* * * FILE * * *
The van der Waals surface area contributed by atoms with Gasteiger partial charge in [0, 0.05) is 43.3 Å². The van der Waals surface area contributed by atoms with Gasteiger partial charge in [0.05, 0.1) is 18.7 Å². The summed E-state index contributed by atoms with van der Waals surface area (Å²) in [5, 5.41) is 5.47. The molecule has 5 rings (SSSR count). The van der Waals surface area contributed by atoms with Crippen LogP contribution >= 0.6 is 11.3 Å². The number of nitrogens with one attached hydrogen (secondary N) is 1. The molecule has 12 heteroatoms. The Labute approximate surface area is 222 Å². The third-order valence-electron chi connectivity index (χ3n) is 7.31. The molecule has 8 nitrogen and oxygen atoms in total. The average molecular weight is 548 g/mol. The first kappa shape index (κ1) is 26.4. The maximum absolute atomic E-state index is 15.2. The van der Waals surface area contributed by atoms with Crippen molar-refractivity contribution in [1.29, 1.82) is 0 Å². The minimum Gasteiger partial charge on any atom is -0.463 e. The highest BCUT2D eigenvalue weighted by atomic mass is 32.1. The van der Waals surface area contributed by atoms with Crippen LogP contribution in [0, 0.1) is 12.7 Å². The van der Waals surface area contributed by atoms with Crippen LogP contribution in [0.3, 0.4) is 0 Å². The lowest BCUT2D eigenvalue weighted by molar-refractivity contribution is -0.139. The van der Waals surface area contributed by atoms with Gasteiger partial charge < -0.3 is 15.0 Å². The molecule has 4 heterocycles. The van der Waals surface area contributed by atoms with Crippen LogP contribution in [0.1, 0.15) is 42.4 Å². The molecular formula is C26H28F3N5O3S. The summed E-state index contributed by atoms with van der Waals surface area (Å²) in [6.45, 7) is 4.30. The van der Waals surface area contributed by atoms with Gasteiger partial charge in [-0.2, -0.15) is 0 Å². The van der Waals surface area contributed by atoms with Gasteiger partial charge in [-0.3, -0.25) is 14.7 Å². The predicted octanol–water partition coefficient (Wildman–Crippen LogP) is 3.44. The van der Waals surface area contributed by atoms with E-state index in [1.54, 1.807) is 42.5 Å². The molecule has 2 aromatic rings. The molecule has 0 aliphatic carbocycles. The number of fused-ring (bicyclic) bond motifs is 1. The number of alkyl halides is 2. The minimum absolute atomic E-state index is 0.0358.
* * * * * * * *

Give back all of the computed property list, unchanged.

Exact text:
The van der Waals surface area contributed by atoms with Gasteiger partial charge in [0, 0.05) is 43.3 Å². The van der Waals surface area contributed by atoms with Gasteiger partial charge in [0.05, 0.1) is 18.7 Å². The summed E-state index contributed by atoms with van der Waals surface area (Å²) in [5, 5.41) is 5.47. The molecule has 5 rings (SSSR count). The van der Waals surface area contributed by atoms with Crippen LogP contribution >= 0.6 is 11.3 Å². The number of nitrogens with one attached hydrogen (secondary N) is 1. The molecule has 12 heteroatoms. The Labute approximate surface area is 222 Å². The third-order valence-electron chi connectivity index (χ3n) is 7.31. The molecule has 8 nitrogen and oxygen atoms in total. The average molecular weight is 548 g/mol. The first kappa shape index (κ1) is 26.4. The maximum absolute atomic E-state index is 15.2. The van der Waals surface area contributed by atoms with Crippen molar-refractivity contribution in [1.29, 1.82) is 0 Å². The minimum Gasteiger partial charge on any atom is -0.463 e. The highest BCUT2D eigenvalue weighted by atomic mass is 32.1. The van der Waals surface area contributed by atoms with Crippen LogP contribution in [0, 0.1) is 12.7 Å². The van der Waals surface area contributed by atoms with Crippen LogP contribution in [0.3, 0.4) is 0 Å². The lowest BCUT2D eigenvalue weighted by molar-refractivity contribution is -0.139. The van der Waals surface area contributed by atoms with Gasteiger partial charge < -0.3 is 15.0 Å². The molecule has 4 heterocycles. The van der Waals surface area contributed by atoms with Crippen LogP contribution in [0.1, 0.15) is 42.4 Å². The molecular formula is C26H28F3N5O3S. The summed E-state index contributed by atoms with van der Waals surface area (Å²) in [6.45, 7) is 4.30. The van der Waals surface area contributed by atoms with Gasteiger partial charge in [-0.2, -0.15) is 0 Å². The van der Waals surface area contributed by atoms with Gasteiger partial charge in [-0.3, -0.25) is 14.7 Å². The predicted octanol–water partition coefficient (Wildman–Crippen LogP) is 3.44. The van der Waals surface area contributed by atoms with E-state index in [1.54, 1.807) is 42.5 Å². The molecule has 2 aromatic rings. The molecule has 0 aliphatic carbocycles. The number of fused-ring (bicyclic) bond motifs is 1. The number of alkyl halides is 2. The minimum absolute atomic E-state index is 0.0358.